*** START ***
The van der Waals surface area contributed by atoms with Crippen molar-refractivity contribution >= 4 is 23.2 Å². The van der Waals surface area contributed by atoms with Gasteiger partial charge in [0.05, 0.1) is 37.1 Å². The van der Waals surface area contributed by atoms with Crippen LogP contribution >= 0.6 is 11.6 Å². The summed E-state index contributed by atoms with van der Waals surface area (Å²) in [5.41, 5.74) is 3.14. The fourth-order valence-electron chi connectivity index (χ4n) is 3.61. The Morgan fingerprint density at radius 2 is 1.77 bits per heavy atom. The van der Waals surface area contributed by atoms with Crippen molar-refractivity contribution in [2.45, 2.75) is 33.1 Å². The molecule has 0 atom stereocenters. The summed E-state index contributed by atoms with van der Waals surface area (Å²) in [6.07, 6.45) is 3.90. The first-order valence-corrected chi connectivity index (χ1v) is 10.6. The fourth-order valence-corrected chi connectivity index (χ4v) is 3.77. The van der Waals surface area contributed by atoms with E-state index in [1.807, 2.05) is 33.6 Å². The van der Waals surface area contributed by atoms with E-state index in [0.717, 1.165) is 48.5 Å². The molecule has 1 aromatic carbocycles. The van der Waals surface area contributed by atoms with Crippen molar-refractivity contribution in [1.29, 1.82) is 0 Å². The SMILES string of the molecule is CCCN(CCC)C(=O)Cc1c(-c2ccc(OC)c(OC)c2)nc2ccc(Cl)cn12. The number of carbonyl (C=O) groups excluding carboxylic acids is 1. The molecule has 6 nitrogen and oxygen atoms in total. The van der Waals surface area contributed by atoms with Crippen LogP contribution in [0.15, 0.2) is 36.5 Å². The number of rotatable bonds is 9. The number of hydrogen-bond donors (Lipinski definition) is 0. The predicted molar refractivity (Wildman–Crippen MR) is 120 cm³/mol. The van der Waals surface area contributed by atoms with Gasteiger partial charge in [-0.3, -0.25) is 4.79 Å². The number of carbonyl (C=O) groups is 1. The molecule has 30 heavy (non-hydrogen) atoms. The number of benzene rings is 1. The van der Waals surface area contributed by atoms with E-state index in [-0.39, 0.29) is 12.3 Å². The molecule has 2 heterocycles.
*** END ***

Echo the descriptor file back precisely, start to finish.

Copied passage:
The van der Waals surface area contributed by atoms with Crippen molar-refractivity contribution >= 4 is 23.2 Å². The van der Waals surface area contributed by atoms with Gasteiger partial charge in [0.05, 0.1) is 37.1 Å². The van der Waals surface area contributed by atoms with Crippen LogP contribution >= 0.6 is 11.6 Å². The summed E-state index contributed by atoms with van der Waals surface area (Å²) in [5.41, 5.74) is 3.14. The fourth-order valence-electron chi connectivity index (χ4n) is 3.61. The Morgan fingerprint density at radius 2 is 1.77 bits per heavy atom. The van der Waals surface area contributed by atoms with Crippen molar-refractivity contribution in [2.45, 2.75) is 33.1 Å². The molecule has 0 atom stereocenters. The summed E-state index contributed by atoms with van der Waals surface area (Å²) in [6.07, 6.45) is 3.90. The first-order valence-corrected chi connectivity index (χ1v) is 10.6. The fourth-order valence-corrected chi connectivity index (χ4v) is 3.77. The van der Waals surface area contributed by atoms with E-state index in [1.807, 2.05) is 33.6 Å². The van der Waals surface area contributed by atoms with E-state index in [0.717, 1.165) is 48.5 Å². The molecule has 1 aromatic carbocycles. The van der Waals surface area contributed by atoms with Crippen molar-refractivity contribution in [1.29, 1.82) is 0 Å². The SMILES string of the molecule is CCCN(CCC)C(=O)Cc1c(-c2ccc(OC)c(OC)c2)nc2ccc(Cl)cn12. The number of carbonyl (C=O) groups excluding carboxylic acids is 1. The molecule has 6 nitrogen and oxygen atoms in total. The van der Waals surface area contributed by atoms with Crippen LogP contribution in [0.15, 0.2) is 36.5 Å². The number of rotatable bonds is 9. The number of hydrogen-bond donors (Lipinski definition) is 0. The predicted molar refractivity (Wildman–Crippen MR) is 120 cm³/mol. The van der Waals surface area contributed by atoms with Gasteiger partial charge in [-0.3, -0.25) is 4.79 Å². The number of carbonyl (C=O) groups is 1. The molecule has 30 heavy (non-hydrogen) atoms. The number of benzene rings is 1. The van der Waals surface area contributed by atoms with E-state index in [-0.39, 0.29) is 12.3 Å². The molecule has 2 heterocycles.